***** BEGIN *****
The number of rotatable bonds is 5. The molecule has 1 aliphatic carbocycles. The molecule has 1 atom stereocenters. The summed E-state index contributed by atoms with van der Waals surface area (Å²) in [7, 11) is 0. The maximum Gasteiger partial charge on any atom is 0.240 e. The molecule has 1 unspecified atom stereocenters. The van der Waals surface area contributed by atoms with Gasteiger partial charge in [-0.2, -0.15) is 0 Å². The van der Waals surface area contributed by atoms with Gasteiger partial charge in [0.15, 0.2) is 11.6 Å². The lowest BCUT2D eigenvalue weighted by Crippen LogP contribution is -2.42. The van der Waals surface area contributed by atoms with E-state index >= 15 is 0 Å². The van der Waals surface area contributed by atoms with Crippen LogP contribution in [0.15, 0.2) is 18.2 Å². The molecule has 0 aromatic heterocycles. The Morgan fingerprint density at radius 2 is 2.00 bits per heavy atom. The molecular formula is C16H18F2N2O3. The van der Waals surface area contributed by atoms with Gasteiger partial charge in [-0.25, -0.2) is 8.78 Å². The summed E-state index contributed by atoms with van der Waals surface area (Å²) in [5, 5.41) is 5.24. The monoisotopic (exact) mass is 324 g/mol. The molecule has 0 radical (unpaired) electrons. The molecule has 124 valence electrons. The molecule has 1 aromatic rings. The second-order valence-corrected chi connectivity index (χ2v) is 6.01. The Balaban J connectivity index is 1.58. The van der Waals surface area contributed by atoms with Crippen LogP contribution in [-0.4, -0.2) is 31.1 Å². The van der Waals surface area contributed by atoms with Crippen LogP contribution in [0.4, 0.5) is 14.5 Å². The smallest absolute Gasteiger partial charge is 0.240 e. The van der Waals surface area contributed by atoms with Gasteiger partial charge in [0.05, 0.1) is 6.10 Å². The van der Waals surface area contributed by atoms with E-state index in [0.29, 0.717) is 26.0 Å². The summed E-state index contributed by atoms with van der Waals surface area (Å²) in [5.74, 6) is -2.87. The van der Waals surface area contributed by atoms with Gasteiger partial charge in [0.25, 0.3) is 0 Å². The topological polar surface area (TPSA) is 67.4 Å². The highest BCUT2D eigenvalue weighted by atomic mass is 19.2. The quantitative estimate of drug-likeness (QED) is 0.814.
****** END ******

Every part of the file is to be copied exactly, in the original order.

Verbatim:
The number of rotatable bonds is 5. The molecule has 1 aliphatic carbocycles. The molecule has 1 atom stereocenters. The summed E-state index contributed by atoms with van der Waals surface area (Å²) in [7, 11) is 0. The maximum Gasteiger partial charge on any atom is 0.240 e. The molecule has 1 unspecified atom stereocenters. The van der Waals surface area contributed by atoms with Gasteiger partial charge in [-0.2, -0.15) is 0 Å². The van der Waals surface area contributed by atoms with Gasteiger partial charge in [0.15, 0.2) is 11.6 Å². The lowest BCUT2D eigenvalue weighted by Crippen LogP contribution is -2.42. The van der Waals surface area contributed by atoms with E-state index >= 15 is 0 Å². The van der Waals surface area contributed by atoms with Crippen LogP contribution in [0.15, 0.2) is 18.2 Å². The molecule has 0 aromatic heterocycles. The Morgan fingerprint density at radius 2 is 2.00 bits per heavy atom. The molecular formula is C16H18F2N2O3. The van der Waals surface area contributed by atoms with Gasteiger partial charge in [-0.25, -0.2) is 8.78 Å². The summed E-state index contributed by atoms with van der Waals surface area (Å²) in [5, 5.41) is 5.24. The monoisotopic (exact) mass is 324 g/mol. The molecule has 0 radical (unpaired) electrons. The molecule has 124 valence electrons. The molecule has 1 aromatic rings. The second-order valence-corrected chi connectivity index (χ2v) is 6.01. The Balaban J connectivity index is 1.58. The van der Waals surface area contributed by atoms with Crippen LogP contribution in [-0.4, -0.2) is 31.1 Å². The van der Waals surface area contributed by atoms with Crippen LogP contribution in [0.4, 0.5) is 14.5 Å². The smallest absolute Gasteiger partial charge is 0.240 e. The van der Waals surface area contributed by atoms with Gasteiger partial charge in [0.05, 0.1) is 6.10 Å². The van der Waals surface area contributed by atoms with E-state index in [0.29, 0.717) is 26.0 Å². The summed E-state index contributed by atoms with van der Waals surface area (Å²) in [5.74, 6) is -2.87. The van der Waals surface area contributed by atoms with Gasteiger partial charge in [0.25, 0.3) is 0 Å². The topological polar surface area (TPSA) is 67.4 Å². The highest BCUT2D eigenvalue weighted by atomic mass is 19.2. The quantitative estimate of drug-likeness (QED) is 0.814.